Don Boudreaux quotes Buchanan thusly:
"But the 1930’s were perilous times, and the Great Depression left deep scars. The revolution in economic thought stirred men’s souls; the banner of full employment was to be advanced at all costs and against whatever odds. This became the vital center of attention. Little time was available for careful examination of the intellectual stumbling blocks which the old-fashioned ideas on public debt seemed to represent. Out these ideas went, and the “new” ideas were left only to be picked up and carried forward, not by scholars of public debt theory, but by fiscal policy advocates."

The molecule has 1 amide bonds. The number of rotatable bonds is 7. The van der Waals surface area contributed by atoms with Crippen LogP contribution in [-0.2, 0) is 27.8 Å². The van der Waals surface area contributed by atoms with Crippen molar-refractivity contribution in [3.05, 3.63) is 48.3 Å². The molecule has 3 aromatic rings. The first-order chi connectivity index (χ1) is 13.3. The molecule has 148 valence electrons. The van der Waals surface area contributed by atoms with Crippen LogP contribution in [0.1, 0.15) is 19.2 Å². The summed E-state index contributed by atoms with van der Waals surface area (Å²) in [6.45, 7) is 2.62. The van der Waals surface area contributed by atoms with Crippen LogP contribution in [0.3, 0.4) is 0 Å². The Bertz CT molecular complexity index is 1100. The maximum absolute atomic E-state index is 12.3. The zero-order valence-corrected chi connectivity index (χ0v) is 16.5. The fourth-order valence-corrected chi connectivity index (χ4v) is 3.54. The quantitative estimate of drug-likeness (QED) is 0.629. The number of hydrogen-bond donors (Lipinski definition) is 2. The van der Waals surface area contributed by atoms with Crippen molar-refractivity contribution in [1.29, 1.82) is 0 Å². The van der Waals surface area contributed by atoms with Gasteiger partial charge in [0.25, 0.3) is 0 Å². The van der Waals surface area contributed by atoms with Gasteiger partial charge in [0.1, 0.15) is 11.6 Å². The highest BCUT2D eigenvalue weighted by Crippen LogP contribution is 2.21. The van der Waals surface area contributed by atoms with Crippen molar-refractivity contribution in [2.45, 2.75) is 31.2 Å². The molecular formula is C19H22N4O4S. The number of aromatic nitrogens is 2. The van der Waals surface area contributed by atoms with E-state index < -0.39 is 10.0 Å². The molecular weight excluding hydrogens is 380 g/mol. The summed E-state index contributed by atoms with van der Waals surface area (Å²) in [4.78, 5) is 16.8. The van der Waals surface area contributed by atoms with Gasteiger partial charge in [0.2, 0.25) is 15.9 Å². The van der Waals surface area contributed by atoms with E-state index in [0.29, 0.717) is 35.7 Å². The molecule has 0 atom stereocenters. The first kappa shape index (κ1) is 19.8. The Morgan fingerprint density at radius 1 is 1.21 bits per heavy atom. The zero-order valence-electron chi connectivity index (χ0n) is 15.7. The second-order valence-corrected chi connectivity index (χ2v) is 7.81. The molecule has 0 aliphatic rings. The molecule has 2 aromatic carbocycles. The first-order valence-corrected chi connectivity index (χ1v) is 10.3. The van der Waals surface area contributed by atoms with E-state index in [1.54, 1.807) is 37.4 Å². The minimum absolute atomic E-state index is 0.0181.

I have three questions:
1. Is this a historically accurate or inaccurate description of way people thought at the time?
2. Is this a a historically accurate or inaccurate description of the way people approached scientific analysis of the economy at the time (not whether the analysis is now considered completely right, but whether they were uncareful, whether they were just being advocates, etc.)?
3. If the answer to one or both of the preceding questions are "no", how should feel about this quote and about Buchanan's argument about the impact of Keynesianism on the late 20th century?
Noted for Your Morning Procrastination for May 25, 2015
24 minutes ago